pivot from 18 years of “nice and safe”,
to 6 months of “productive, exciting and worth trench-fighting for”, matter how much money she spends.
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Comment Preferences

  •  Collins wins by getting (2+ / 0-)

    so many Democrat's votes. I wish I knew how to convince these dems to vote for Shenna. I don't understand what motivates them. I know one person, quite progressive, who votes for Collins because he thinks that it's important to have Senators with seniority and thinks Collins relatively liberal. I told him that Collins and Snowes votes for Roberts and Alito show they can't even be counted on to protect a woman's right to choose.  Most races across the land are waged by convincing independents that the Democratic brand is better than the Republican brand. This race is more about convincing people who already buy the Democratic brand to not vote Republican.

    I'm hoping that Shenna's strong stand on the NSA peels away some of the automatic wingnut support that Collins gets simply because these folks think the dems =big government.

    music- the universal language

    by daveygodigaditch on Mon Mar 31, 2014 at 06:27:08 AM PDT

    •  Twas bad news for SC's previous opponents, but (1+ / 0-)
      Recommended by:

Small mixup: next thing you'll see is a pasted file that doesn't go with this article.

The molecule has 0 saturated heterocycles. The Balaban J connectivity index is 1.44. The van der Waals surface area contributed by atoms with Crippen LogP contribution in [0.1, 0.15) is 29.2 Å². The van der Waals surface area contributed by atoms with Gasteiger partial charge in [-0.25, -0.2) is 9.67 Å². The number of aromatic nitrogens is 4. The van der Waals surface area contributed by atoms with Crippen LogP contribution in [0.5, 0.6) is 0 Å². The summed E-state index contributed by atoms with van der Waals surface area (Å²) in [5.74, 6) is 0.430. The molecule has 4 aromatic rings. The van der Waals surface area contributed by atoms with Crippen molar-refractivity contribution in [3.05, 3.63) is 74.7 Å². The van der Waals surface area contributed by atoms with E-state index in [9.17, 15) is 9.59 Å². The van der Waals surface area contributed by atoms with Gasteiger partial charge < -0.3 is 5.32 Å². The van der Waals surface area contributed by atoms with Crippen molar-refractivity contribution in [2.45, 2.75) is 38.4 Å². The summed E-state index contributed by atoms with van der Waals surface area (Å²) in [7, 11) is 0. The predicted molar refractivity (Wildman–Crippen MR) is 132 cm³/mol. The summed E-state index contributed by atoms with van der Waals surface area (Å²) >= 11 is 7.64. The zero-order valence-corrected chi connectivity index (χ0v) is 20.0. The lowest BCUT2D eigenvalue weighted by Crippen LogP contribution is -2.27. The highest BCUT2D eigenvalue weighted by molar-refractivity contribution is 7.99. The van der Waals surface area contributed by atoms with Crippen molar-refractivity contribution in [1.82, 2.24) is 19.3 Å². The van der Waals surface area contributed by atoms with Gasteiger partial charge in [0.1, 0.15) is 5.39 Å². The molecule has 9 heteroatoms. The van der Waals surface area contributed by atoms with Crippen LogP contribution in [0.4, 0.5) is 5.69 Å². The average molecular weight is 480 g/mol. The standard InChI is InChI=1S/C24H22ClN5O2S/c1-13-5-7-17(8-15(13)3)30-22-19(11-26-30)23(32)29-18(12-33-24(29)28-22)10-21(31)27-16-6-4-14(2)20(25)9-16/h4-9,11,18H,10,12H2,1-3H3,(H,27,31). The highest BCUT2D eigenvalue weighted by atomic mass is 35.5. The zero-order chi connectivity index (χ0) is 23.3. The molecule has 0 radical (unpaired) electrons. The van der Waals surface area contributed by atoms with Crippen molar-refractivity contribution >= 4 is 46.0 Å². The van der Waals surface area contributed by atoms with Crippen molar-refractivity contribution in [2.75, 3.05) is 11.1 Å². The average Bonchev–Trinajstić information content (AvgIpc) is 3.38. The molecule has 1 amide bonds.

it suggests that Collins' support is, though mile-wide, also inch-deep.

      The general principle that

      'You can't fool all of the moderate Democrats all of the time'
      and the fact that
      trying to move from 18 years to 24 years starts to look a lot like "all of the time",
      ...may be part of the reason that George Mitchell, William Cohen and Olympia Snowe -- all of whom had higher winning margins than Susan Collins -- each decided not to ask Maine voters for more than 18 years in office.
  •  Collins' mask of moderation wl be severely tested (3+ / 0-)
    Recommended by:
    daveygodigaditch, BMScott, where4art the showdown now unrolling between Dianne Feinstein, backed very aggressively by Harry Reid, and the CIA, backed with attempted finesse by Susan Collins, but with much less finesse by Saxby Chambliss and Richard Burr.